I'm celebrating my 10th year attending the Cannes Film Festival, after first coming here in 2009. I love this festival, and I always love coming back, and I always say this every year. But this year, in honor of my 10th time here, I've decided to do something special. I'm giving away 10 copies of the classic Ebert book: "Two Weeks in the Midday Sun: A Cannes Notebook". Ebert wrote this book while at the 1987 Cannes Film Festival and it was first published later that year. It became lost in time, until I was introduced to it before coming to Cannes in 2014. I wrote a series of blog posts that year referencing this book and mirroring my own experiences. And I've never forgotten about it. The book was republished (with a new intro by Martin Scorsese!) a few years back and is now widely available (check Amazon) in case you want to read it yourself.
There's a new film that just premiered at the Cannes Film Festival this year titled Les Misérables, but it has nothing to do with Victor Hugo's famous novel (of the same name) or the musical or any of that. It's a contemporary story set in a suburb outside of Paris, France, and it's a remarkably fresh, masterful feature directorial debut of a filmmaker named Ladj Ly. The festival is just getting going, but it's one of the best films I've seen here so far - impressive in every way, especially from someone making their first feature film. But damn does it rule. It's an intense watch. This Les Misérables is one of those intense films that you take a deep breath while watching, and only start breathing again once it's over. I admire how raw and honest and ambitious it is. The story gives us plenty to chew on, while never descending into negativity or hopelessness.
Jarmusch seems pretty upset about the way things are in our society these days. So he made a zombie film. The Dead Don't Die, a zombie comedy written & directed by American indie filmmaker Jim Jarmusch (of Dead Man, Ghost Dog, Coffee and Cigarettes, Broken Flowers, The Limits of Control, Only Lovers Left Alive, Paterson), just premiered at the 2019 Cannes Film Festival as the opening night gala film. This actually isn't so much of a zombie film, as it is social commentary covered with blood and zombie make-up, along with a couple of weary small-town cops who try their best to survive this hell. The film is an extremely obvious criticism of how miserable things are becoming, between climate change and materialism and idiots running America, and how it's all going to end badly no matter what we do. Alas, its wears out its welcome rather quickly and doesn't offer much heart humor to make-up for it, only zombie irony and meta goofiness.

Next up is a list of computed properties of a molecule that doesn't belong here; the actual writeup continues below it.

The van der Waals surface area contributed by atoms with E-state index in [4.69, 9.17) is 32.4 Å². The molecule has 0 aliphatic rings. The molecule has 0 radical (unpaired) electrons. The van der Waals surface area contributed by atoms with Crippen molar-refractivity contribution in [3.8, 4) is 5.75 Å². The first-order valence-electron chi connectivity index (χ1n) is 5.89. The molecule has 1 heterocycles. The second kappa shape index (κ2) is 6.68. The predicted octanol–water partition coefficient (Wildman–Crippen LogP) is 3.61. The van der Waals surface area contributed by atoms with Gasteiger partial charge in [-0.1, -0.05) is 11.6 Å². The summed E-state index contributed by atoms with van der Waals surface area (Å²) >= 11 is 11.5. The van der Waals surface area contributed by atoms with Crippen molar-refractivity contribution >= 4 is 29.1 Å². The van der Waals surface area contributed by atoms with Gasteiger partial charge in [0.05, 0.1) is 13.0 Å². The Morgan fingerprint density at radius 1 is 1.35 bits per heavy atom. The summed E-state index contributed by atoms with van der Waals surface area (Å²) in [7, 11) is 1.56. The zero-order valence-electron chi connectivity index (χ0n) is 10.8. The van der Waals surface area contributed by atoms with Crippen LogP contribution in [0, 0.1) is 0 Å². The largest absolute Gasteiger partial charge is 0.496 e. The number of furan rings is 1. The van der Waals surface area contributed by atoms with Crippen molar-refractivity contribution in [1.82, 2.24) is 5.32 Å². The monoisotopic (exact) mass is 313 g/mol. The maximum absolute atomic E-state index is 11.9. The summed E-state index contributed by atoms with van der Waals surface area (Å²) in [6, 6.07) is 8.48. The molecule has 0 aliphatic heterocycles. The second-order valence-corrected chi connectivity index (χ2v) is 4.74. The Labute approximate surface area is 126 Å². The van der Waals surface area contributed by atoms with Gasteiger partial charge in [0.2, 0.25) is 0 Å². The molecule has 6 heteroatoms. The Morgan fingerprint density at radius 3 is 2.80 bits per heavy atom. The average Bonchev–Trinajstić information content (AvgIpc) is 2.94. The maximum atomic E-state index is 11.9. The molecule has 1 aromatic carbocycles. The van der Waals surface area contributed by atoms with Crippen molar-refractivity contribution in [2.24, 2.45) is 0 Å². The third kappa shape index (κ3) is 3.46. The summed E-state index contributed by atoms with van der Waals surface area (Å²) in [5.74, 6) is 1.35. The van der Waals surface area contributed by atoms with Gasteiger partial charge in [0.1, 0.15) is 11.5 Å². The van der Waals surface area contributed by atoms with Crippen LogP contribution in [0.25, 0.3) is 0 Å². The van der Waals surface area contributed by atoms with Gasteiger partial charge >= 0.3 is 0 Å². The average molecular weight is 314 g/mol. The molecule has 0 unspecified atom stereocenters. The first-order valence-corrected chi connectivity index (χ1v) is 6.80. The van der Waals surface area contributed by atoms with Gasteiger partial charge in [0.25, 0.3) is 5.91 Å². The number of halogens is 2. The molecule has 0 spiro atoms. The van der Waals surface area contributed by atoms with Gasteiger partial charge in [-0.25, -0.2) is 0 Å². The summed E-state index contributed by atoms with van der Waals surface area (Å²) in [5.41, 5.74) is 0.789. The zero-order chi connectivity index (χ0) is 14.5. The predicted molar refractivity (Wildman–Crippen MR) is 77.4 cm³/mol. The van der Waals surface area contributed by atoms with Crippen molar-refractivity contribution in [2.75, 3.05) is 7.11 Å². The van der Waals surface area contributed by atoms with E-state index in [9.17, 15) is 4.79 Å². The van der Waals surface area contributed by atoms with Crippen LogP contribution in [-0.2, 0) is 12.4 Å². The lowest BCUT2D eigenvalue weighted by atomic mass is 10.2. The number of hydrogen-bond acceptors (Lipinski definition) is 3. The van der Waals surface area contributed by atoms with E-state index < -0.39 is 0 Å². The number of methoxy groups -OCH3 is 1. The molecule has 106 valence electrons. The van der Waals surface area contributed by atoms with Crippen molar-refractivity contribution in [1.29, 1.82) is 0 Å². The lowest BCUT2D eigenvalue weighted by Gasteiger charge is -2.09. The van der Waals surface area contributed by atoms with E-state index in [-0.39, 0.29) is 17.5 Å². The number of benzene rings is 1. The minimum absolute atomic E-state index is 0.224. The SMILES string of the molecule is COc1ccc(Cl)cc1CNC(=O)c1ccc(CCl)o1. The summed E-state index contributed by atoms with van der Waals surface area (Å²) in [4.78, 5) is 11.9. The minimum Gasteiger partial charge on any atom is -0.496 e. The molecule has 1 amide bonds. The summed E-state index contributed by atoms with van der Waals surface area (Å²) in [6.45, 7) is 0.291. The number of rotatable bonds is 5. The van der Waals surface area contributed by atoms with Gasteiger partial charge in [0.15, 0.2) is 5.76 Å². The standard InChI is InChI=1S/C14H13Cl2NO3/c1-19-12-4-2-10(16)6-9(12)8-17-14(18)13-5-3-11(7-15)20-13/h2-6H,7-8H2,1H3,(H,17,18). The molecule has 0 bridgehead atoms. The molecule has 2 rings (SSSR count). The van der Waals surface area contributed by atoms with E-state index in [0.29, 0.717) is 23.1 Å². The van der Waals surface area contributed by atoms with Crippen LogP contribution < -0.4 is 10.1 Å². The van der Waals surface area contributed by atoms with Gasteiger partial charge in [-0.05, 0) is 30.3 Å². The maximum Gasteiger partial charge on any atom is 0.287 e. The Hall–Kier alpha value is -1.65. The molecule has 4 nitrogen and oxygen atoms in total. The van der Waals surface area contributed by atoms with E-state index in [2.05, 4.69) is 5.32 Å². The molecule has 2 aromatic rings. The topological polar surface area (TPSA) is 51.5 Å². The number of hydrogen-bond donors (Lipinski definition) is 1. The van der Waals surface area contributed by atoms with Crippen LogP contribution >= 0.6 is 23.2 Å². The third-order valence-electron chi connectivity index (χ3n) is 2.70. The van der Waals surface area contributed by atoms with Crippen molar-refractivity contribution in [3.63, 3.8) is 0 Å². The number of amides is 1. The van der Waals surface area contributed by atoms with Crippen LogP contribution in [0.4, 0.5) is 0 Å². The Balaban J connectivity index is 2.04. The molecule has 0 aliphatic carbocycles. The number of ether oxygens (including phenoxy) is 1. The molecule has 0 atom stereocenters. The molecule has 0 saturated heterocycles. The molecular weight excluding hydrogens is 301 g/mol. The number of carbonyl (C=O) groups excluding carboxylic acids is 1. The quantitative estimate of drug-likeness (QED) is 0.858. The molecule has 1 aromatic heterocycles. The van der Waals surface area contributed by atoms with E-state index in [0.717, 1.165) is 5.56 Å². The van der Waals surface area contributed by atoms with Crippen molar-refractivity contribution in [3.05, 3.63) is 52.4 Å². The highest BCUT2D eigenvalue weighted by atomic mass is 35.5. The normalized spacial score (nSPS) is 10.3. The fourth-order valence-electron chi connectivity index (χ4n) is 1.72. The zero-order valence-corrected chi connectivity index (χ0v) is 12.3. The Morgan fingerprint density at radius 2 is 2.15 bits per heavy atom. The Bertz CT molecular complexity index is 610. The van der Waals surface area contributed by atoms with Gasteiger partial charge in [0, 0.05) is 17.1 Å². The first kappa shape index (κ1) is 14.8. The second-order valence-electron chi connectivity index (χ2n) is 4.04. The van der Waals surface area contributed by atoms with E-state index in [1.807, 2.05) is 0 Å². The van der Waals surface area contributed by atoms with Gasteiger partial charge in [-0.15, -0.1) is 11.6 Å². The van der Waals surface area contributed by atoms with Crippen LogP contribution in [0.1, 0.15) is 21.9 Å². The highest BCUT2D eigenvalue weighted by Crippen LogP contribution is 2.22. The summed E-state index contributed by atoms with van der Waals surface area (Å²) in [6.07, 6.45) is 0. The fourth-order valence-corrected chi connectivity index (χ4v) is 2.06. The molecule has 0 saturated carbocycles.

Bienvenue au paradis du cinéma! The 72nd Cannes Film Festival kicks off this week down in the South of France, and I'm back here again for my 10th time. This year is just as exciting as every other, and I am so happy to be back. Every May cinephiles from all over the world pack up their bags and make the trek down to the Cote d'Azur for two weeks of cinema heaven, basking in the Mediterranean sun while watching films made by some of the best filmmakers and storytellers out there. It's exciting to be here in Cannes because it's a fantastic time to catch up with old friends, make new friends, watch new films, discuss & discover old films, and enjoy all the splendors of international cinema. I've been writing about Cannes for years, telling so many different stories, and I always hope to encourage more people to join in on the fun and make it over to the fest. It's an incomparable experience to be in the seaside town where cinema history has been made.
Every year, cinephiles wake up early for the announcement from France of the films playing at the Cannes Film Festival. For the 72nd Cannes Film Festival taking place this May, they've confirmed a considerably impressive, enticing selection of films made by the finest filmmakers hailing from all over the world. The 2019 line-up includes new films by Xavier Dolan (Matthias & Maxime), Ira Sachs (Frankie set in Portugal), Terrence Malick (A Hidden Life formerly titled Radegund), Bong Joon-ho (Parasite), Corneliu Porumboiu (The Whistlers), along with Pedro Almodóvar, Ken Loach, Arnaud Desplechin, and Marco Bellocchio. We already know that Jim Jarmusch's zombie film The Dead Don't Die is opening the fest, and Dexter Fletcher's Elton John biopic Rocketman is premiering here as well. There will likely be a few additions last minute - as these numbers are a bit low. Update: Tarantino is officially IN! He'll be at the festival. See the full list below.
"All the way up. As high as she could go. Perched on the shoulders of an impassive technician. Clinging to a camera, which seems to absorb her entirely. A young woman, aged 26, making her first film." The official poster for the 72nd Cannes Film Festival has been revealed, just a few days before the official line-up is revealed as well. The artwork features a young Agnès Varda, only aged 26, making her first feature film. The iconic photo was taken in 1955 while she was filming her film La Pointe Courte, and it has been edited and colorized to make it look gorgeous as the official artwork for the 2019 festival. Cannes kicks off on May 14th next month, running until May 25th. The opening film will be Jim Jarmusch's The Dead Don't Die, and Tarantino's latest is expected to premiere there as well. Take a closer look at the 72nd poster art below.